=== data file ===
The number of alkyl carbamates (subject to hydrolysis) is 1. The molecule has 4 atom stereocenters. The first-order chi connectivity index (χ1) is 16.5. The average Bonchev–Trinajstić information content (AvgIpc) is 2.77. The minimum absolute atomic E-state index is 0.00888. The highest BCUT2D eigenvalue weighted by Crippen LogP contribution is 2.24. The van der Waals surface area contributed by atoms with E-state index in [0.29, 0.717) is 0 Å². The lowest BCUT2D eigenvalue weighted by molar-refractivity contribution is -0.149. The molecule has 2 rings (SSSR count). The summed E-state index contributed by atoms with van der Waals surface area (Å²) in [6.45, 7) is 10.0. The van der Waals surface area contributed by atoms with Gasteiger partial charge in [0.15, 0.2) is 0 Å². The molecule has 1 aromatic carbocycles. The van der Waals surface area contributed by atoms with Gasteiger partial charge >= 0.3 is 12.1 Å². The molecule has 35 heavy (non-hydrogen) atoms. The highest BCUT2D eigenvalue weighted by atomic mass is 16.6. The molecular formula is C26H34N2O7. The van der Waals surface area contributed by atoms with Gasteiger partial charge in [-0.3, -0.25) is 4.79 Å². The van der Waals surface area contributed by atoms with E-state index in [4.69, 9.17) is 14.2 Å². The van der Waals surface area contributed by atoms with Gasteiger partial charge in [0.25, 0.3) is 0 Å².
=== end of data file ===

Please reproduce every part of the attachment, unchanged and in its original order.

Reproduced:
The number of alkyl carbamates (subject to hydrolysis) is 1. The molecule has 4 atom stereocenters. The first-order chi connectivity index (χ1) is 16.5. The average Bonchev–Trinajstić information content (AvgIpc) is 2.77. The minimum absolute atomic E-state index is 0.00888. The highest BCUT2D eigenvalue weighted by Crippen LogP contribution is 2.24. The van der Waals surface area contributed by atoms with E-state index in [0.29, 0.717) is 0 Å². The lowest BCUT2D eigenvalue weighted by molar-refractivity contribution is -0.149. The molecule has 2 rings (SSSR count). The summed E-state index contributed by atoms with van der Waals surface area (Å²) in [6.45, 7) is 10.0. The van der Waals surface area contributed by atoms with Gasteiger partial charge in [0.15, 0.2) is 0 Å². The molecule has 1 aromatic carbocycles. The van der Waals surface area contributed by atoms with Gasteiger partial charge >= 0.3 is 12.1 Å². The molecule has 35 heavy (non-hydrogen) atoms. The highest BCUT2D eigenvalue weighted by atomic mass is 16.6. The molecular formula is C26H34N2O7. The van der Waals surface area contributed by atoms with Gasteiger partial charge in [-0.3, -0.25) is 4.79 Å². The van der Waals surface area contributed by atoms with E-state index in [4.69, 9.17) is 14.2 Å². The van der Waals surface area contributed by atoms with Gasteiger partial charge in [0.25, 0.3) is 0 Å².